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at Bricenamere ;M having taken the place, they captured the wife of the king of the Britons, with thirty-four men, and brought them prisoners into ilercia.

In the year 914, Egelfleda, the lady of the Mercians, on the day before the calends of August, took Derby by storm, and gained possession of that province; four of her thanes, who were most esteemed by her, were there slain at the city gate, while bravely fighting.

In the year 915, Egelfleda, the lady of the Mercians, a woman of remarkable prudence, justice, and virtue, departed this life, on the nineteenth day before the calends of July, in the eighth year after she by herself had governed the kingdom of the Mercians with a vigorous rule, and left her only daughter Elfwinna, whom she had by Ethered, the king's earl, heiress to her kingdom. Her body was conveyed to Gloucester, and honorably buried in the church of Saint Peter.

In the year 916, king Edward sent into Northumbria an army of Mercians, to liberate the city of Mamcestre,35 and post there some brave soldiers as a garrison. After this, he entirely deprived his niece Elfwinna of her authority in the kingdom of Mercia, and ordered her to be taken into Wessex. King Sithrie also took Devonport by storm.

In the year 917, the king of the Scots, with the whole of his nation, Reginald, king of the Danes, with the Danes and English who inhabited Northumbria, and the king of the Strath-Clyde Britons,36 with his people, chose Edward the Elder as their father and liege lord, and made a lasting treaty with him.

In the year 918, the Clito Ethelward, brother of king Edward, departed this life, on the seventeenth day before the calends of November, and was buried at Winchester; Ethelstan, the bishop of the Wiccii,37 also died, and was succeeded by Wilfred.

In the year from the incarnation of our Lord 919,38 Edward the Elder, the most invincible king of the English, departed this life, at the royal town which is called Fearndun,39 in the thirty-fourth40 year of his reign, and the fifteenth of the indic

M Brecknock. 35 Manchester.

36 This, no doubt, as we learn from other historians, is the meaning of the word " Strecglendwalli." 37 Bishop of Worcester.

* The other chroniclers say that he died in the year 921. 19 Faringdon, in Berkshire.

40 This is an error, as it should be twenty-fourth; though, according to our author's reckoning, it would be in the twentieth.

tion, after having greatly distinguished himself while king. He reigned most gloriously over all the nations that inhabited Britain, both those of the Angles, the Scots, the Cumbrians, the Danes, and the Britons.41 After his death, he left the helm of state to his son Ethelstan, and his body having been carried to "Winchester, was buried with regal pomp at the new monastery there.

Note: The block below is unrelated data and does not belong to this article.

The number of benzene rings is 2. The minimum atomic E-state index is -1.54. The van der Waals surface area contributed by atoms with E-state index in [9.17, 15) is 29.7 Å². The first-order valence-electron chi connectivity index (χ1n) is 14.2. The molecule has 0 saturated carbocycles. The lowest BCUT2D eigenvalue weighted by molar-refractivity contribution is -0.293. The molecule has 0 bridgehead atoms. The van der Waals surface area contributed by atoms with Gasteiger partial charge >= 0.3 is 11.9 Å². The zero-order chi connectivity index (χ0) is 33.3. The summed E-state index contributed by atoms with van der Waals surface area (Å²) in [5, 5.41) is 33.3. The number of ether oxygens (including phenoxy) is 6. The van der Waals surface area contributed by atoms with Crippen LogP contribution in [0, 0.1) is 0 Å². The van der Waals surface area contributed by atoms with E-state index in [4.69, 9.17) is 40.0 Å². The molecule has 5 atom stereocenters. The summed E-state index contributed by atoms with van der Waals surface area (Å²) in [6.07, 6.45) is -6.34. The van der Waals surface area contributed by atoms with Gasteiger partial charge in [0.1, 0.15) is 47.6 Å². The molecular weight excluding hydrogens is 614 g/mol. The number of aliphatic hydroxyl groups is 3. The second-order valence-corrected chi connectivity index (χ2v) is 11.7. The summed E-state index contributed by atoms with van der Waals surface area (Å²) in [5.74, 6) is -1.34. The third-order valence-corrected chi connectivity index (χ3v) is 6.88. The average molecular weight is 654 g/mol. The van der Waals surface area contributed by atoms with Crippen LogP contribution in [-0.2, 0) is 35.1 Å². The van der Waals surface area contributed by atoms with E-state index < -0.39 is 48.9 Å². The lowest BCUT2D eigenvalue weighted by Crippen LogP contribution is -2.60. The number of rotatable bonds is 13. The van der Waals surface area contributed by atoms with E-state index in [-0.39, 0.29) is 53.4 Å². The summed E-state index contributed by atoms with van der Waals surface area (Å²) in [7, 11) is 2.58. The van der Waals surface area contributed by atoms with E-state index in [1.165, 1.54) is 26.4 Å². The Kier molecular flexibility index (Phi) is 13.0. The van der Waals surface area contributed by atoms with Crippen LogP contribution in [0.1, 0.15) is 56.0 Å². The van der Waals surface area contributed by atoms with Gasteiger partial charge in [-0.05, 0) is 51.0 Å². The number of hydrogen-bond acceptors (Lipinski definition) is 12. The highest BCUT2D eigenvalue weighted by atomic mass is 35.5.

Ethelstan was crowned at Kingestun,42 which means "the royal town," and was consecrated with due honor by Athelin, archbishop of Canterbury. In his time, the illustrious child Dunstan was born in the kingdom of Wessex.

In the year 920, Ethelstan, the illustrious and glorious king of the English, with great pomp and state, gave his sister in marriage to king Sithric, who was of Danish origin.

In the year 921, king Sithric departed this life, and king Ethelstan having expelled his son Cuthred, who had succeeded his father, added his kingdom to his own dominions. All the kings beside, of the whole of Albion, namely, Huwald,43 king of the West Britons,44 Constantine, king of the Scots, and Wuer,44 king of the Wenti, he conquered in battle and utterly routed. All of these, seeing that they could not resist his valour, met him on the fourth day before the ides of July, at a place which is called Eamot, and having made the oaths, made a lasting treaty with him.

In the year 922, Wilfred, bishop of the Wiccii, died, and was succeeded by Kinewold.

In the year 923, Frithestan, bishop of Winchester, a man of remarkable sanctity, resigned the bishopric of Winchester, Brinstan, a religious man, being ordained bishop in his stead, and in the following year departed to the Lord.

In the year 924, king Ethelstan ordered his brother Edwin to be drowned in the sea.

In the year 925, Ethelstan, the valiant and glorious king of the English, Constantine, king of the Scots, having broken the treaty which he had made with him, marched with a large army into Scotland, and coming to the tomb of Saint Cuthbert, commended himself and his expedition to his guardianship, and presented to him many and various gifts, such as befitted a

41 The Welsh. * Kingston-on-Thames.

13 Howel. « West Welsh.

46 Roger of Wendover calls him Wulferth. The Wenti were probably the people of Monmouthshire.

king, and lands as well; consigning to everlasting flames those who should take away any portion therefrom. After this, with a very large force he subdued the enemy, and with his army laid waste Scotland, even as far as Feoder and "Wertermore, while with his fleet he ravaged as far as Catenesin consequence of this, king Constantine, being compelled so to do, gave up his son to him as a hostage, together with suitable presents; and the peace being thus renewed, the king returned to Wessex. In the same year Saint Bristan departed this life.

In the year 925, the religious monk Elphege, surnamed the Bald, a kinsman of Saint Dunstan, received the bishopric of Winchester.